- Update phone calls to the parents during the transport, and upon arrival at the destination.
Risk of the use of escort firms
The typical procedure kids have reported being followed by aggressive and sometimes abusive escort companies include:
- If the parents are allowed to wake the child themselves and introduce the child to the escorts, they have to leave the room when they have done that, so they don't become unwilling witness to the confrontation and fight between escort employees and the child.
- If the child resists they are shown handcuffs, pepper spray, or sometimes both, and are then told they can do this the easy way or the hard way. However, some companies has a security policy of using handcuffs in every case regardless of the behavior of the child 
- Many children have reported they were handcuffed and/or pepper sprayed when they resisted or cried .
A common slang expression for the use of this kind of service is "Goober-napping" .
- Info: WANT YOUR KID TO DISAPPEAR?, by Nadya Labi, Legal Affairs, July 2004
- Info: Teen Escort service members charged with assault, News10, march 2004
- Info: Is teen escorting a kind of abduction?, Caica, referral organization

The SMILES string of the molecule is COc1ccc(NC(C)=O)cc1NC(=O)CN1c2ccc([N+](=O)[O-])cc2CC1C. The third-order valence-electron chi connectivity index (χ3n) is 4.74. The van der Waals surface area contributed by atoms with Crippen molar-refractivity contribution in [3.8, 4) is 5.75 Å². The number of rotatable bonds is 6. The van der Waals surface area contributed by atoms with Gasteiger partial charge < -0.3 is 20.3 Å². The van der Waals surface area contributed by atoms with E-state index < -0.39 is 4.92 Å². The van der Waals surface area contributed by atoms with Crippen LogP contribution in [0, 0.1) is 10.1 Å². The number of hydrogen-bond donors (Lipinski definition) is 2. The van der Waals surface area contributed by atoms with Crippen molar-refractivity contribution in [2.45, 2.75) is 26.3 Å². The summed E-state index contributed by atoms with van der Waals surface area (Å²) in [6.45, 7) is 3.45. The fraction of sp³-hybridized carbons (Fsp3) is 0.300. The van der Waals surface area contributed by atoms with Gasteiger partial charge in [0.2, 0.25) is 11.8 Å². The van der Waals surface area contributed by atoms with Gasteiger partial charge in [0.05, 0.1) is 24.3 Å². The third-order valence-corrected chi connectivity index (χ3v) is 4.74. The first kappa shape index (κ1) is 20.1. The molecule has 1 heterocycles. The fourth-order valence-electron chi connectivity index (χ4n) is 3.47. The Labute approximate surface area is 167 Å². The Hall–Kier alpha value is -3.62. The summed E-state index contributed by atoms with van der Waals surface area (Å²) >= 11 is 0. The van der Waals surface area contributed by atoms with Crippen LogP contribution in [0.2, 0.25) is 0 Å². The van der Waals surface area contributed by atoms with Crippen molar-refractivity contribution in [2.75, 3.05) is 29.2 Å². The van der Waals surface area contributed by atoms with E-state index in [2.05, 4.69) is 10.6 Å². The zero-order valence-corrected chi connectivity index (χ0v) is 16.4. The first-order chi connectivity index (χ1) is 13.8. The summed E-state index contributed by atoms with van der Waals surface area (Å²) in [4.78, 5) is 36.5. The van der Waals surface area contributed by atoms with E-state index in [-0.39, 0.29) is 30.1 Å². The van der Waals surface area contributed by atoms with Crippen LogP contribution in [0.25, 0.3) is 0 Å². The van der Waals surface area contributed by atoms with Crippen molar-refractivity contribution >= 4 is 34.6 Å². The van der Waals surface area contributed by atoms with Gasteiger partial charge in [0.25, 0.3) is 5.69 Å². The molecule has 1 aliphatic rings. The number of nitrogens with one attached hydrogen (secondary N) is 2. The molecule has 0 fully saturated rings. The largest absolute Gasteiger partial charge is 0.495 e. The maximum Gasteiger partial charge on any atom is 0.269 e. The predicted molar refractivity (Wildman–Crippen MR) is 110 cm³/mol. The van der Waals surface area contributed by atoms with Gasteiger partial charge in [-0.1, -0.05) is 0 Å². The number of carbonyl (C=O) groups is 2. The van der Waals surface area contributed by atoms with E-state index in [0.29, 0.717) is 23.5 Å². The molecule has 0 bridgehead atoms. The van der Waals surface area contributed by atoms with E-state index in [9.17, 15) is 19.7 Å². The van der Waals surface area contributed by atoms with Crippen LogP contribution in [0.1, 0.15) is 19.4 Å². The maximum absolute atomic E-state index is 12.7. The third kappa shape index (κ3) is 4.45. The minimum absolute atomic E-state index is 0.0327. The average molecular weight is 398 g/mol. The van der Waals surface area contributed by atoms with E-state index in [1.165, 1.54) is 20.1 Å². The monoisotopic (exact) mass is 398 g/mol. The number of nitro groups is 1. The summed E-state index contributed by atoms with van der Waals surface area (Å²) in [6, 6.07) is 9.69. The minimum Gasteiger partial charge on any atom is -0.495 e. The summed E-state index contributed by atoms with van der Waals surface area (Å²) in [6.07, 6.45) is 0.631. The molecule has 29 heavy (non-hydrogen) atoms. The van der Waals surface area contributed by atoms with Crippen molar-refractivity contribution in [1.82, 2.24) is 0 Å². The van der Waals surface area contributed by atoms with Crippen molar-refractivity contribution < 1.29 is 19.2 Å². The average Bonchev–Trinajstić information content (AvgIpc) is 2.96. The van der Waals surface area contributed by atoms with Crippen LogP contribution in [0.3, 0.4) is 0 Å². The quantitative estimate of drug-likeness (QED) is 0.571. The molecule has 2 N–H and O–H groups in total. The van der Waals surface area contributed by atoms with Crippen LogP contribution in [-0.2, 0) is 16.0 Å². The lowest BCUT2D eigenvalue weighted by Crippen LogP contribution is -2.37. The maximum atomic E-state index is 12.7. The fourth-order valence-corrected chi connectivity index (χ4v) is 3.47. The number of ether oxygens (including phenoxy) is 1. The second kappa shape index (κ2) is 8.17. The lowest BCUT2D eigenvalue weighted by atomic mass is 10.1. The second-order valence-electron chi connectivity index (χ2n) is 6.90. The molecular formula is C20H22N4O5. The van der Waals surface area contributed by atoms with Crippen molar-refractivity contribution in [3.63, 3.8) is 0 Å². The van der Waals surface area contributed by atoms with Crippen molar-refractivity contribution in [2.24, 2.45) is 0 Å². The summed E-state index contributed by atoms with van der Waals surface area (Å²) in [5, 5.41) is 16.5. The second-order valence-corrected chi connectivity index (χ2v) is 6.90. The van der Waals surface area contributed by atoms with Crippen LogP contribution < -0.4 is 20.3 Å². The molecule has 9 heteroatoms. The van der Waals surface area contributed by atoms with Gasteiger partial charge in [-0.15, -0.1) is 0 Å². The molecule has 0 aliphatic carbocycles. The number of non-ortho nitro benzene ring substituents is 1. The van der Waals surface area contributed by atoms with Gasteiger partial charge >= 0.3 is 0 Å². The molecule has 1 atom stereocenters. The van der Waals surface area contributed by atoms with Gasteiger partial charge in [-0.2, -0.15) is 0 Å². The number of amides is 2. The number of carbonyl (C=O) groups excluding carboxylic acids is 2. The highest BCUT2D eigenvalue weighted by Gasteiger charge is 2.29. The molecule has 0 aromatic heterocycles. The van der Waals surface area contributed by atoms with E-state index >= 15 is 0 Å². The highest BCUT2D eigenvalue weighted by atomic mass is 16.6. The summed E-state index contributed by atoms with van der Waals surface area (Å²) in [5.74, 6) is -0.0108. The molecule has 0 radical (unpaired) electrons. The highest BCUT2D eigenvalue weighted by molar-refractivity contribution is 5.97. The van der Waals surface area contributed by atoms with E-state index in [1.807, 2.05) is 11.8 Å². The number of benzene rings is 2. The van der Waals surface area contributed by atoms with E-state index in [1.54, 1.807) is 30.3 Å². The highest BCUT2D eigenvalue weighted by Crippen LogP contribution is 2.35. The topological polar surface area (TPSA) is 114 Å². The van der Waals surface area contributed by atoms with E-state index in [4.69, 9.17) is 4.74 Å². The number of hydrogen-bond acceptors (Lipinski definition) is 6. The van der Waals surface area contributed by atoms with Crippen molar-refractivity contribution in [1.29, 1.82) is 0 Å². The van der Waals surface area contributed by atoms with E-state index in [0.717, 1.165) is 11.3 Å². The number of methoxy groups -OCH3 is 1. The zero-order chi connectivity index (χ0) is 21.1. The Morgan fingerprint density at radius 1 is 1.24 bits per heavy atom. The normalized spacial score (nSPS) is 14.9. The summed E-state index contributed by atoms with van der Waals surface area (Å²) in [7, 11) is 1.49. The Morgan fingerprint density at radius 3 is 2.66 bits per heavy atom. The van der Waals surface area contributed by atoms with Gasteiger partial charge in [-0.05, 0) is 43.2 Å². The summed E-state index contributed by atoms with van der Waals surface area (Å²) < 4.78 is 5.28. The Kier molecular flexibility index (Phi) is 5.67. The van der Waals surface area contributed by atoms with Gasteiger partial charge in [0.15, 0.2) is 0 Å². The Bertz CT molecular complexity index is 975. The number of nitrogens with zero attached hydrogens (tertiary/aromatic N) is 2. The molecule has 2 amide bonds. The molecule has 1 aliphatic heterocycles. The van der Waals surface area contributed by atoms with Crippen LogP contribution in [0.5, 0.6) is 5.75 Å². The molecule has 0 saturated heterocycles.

- Info: Teen escorting as a safety precaution, Caica, referral organization
- Info: H.R. 1738: End Institutionalized Abuse Against Children Act of 2005, George Miller's (D-CA) bill, April 2005
- Info: Troubled teens hauled off to foreign discipline camps, The Associated Press, June 13, 1999, By Michael Ray Oritz, transcript on project Nospank)
- Info: The Exploitation of Youth and Families in the Name of “Specialty Schooling:” What Counts as Sufficient Data? What are Psychologists to Do? by Allison Pinto, Robert M. Friedman, and Monica Epstein, Louis de la Parte Florida Mental Health Institute, University of South Florida. American Psychological Association, CYF Newsletter, Summer 2005 (file dated 9/28/2005). Page 3.
- Teen escorting as a safety precaution, Caica, referral organization
- Private virksomheder redder unge fra bander (Private firms recue youth from ang envirnment), by Caper Dall, Mrten Frch and Søs Lykke Sloth, Berlingske Tidende, March 24 2008 Fejl ved oprettelse af thumbnail: Kunne ikke gemme miniaturebillede til destinationen
- Kapitel 21, Magtanvendelse, Børn og unge (Chapter 21, Use of force, juveniles)], Service law, law number 764 of 08/26/2003 Fejl ved oprettelse af thumbnail: Kunne ikke gemme miniaturebillede til destinationen
- S vil have SSP-lov (The Danish Social Democrates wants new SSP-law), by Casper Dall og Morten Frich, Berlingske Tidende, March 24 2008 Fejl ved oprettelse af thumbnail: Kunne ikke gemme miniaturebillede til destinationen
- Staged video of a pickup., US Guides
- Handbook to parents, Odyssey Transport
- (3) Are restraints used during the intervention and transport process?, Touchdown Inc.
- Taking Nature's Cure, Do expensive wilderness therapy camps help or hurt troubled teens?, By Betsy Carpenter, US News and world report, 6/18/95
- Inside The Academy, by Vic Vela, Canon City Daily Record, March 7 2007 (reprint from Coalition against institutionalized Child Abuse (CAICA), referral company)